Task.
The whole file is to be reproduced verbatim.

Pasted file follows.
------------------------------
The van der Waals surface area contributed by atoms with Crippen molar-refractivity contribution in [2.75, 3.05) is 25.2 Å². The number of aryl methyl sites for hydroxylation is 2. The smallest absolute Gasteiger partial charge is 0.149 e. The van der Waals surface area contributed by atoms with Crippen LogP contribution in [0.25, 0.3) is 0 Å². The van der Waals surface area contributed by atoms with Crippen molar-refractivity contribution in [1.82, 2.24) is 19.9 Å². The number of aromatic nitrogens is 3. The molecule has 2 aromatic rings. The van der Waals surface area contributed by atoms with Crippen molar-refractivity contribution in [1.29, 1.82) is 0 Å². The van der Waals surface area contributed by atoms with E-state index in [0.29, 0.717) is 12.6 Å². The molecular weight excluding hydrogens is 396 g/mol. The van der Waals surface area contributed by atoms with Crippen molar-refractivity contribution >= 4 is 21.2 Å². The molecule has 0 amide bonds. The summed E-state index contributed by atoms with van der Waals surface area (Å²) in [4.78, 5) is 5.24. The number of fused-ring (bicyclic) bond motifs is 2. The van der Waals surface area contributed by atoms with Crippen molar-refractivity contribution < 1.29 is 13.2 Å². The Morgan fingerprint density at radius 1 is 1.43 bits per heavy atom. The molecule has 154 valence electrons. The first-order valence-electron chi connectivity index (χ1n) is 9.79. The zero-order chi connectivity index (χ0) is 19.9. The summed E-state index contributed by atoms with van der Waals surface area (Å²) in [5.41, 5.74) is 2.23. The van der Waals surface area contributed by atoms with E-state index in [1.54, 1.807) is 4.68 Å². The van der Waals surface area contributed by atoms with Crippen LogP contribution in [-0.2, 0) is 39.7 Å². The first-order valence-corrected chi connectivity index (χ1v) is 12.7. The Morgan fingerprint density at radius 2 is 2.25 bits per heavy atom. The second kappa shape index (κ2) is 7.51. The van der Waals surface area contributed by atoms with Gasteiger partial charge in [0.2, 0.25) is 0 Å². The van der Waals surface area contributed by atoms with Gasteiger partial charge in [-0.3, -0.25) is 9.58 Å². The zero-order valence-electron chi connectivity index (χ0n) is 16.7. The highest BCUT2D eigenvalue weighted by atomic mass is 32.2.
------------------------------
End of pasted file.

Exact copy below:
The van der Waals surface area contributed by atoms with Crippen molar-refractivity contribution in [2.75, 3.05) is 25.2 Å². The number of aryl methyl sites for hydroxylation is 2. The smallest absolute Gasteiger partial charge is 0.149 e. The van der Waals surface area contributed by atoms with Crippen LogP contribution in [0.25, 0.3) is 0 Å². The van der Waals surface area contributed by atoms with Crippen molar-refractivity contribution in [1.82, 2.24) is 19.9 Å². The number of aromatic nitrogens is 3. The molecule has 2 aromatic rings. The van der Waals surface area contributed by atoms with Crippen molar-refractivity contribution in [1.29, 1.82) is 0 Å². The van der Waals surface area contributed by atoms with E-state index in [0.29, 0.717) is 12.6 Å². The molecular weight excluding hydrogens is 396 g/mol. The van der Waals surface area contributed by atoms with Crippen molar-refractivity contribution >= 4 is 21.2 Å². The molecule has 0 amide bonds. The summed E-state index contributed by atoms with van der Waals surface area (Å²) in [4.78, 5) is 5.24. The number of fused-ring (bicyclic) bond motifs is 2. The van der Waals surface area contributed by atoms with Crippen molar-refractivity contribution < 1.29 is 13.2 Å². The Morgan fingerprint density at radius 1 is 1.43 bits per heavy atom. The molecule has 154 valence electrons. The first-order valence-electron chi connectivity index (χ1n) is 9.79. The zero-order chi connectivity index (χ0) is 19.9. The summed E-state index contributed by atoms with van der Waals surface area (Å²) in [5.41, 5.74) is 2.23. The van der Waals surface area contributed by atoms with E-state index in [1.54, 1.807) is 4.68 Å². The van der Waals surface area contributed by atoms with Crippen LogP contribution in [-0.2, 0) is 39.7 Å². The first-order valence-corrected chi connectivity index (χ1v) is 12.7. The Morgan fingerprint density at radius 2 is 2.25 bits per heavy atom. The second kappa shape index (κ2) is 7.51. The van der Waals surface area contributed by atoms with Gasteiger partial charge in [0.2, 0.25) is 0 Å². The van der Waals surface area contributed by atoms with Gasteiger partial charge in [-0.3, -0.25) is 9.58 Å². The zero-order valence-electron chi connectivity index (χ0n) is 16.7. The highest BCUT2D eigenvalue weighted by atomic mass is 32.2.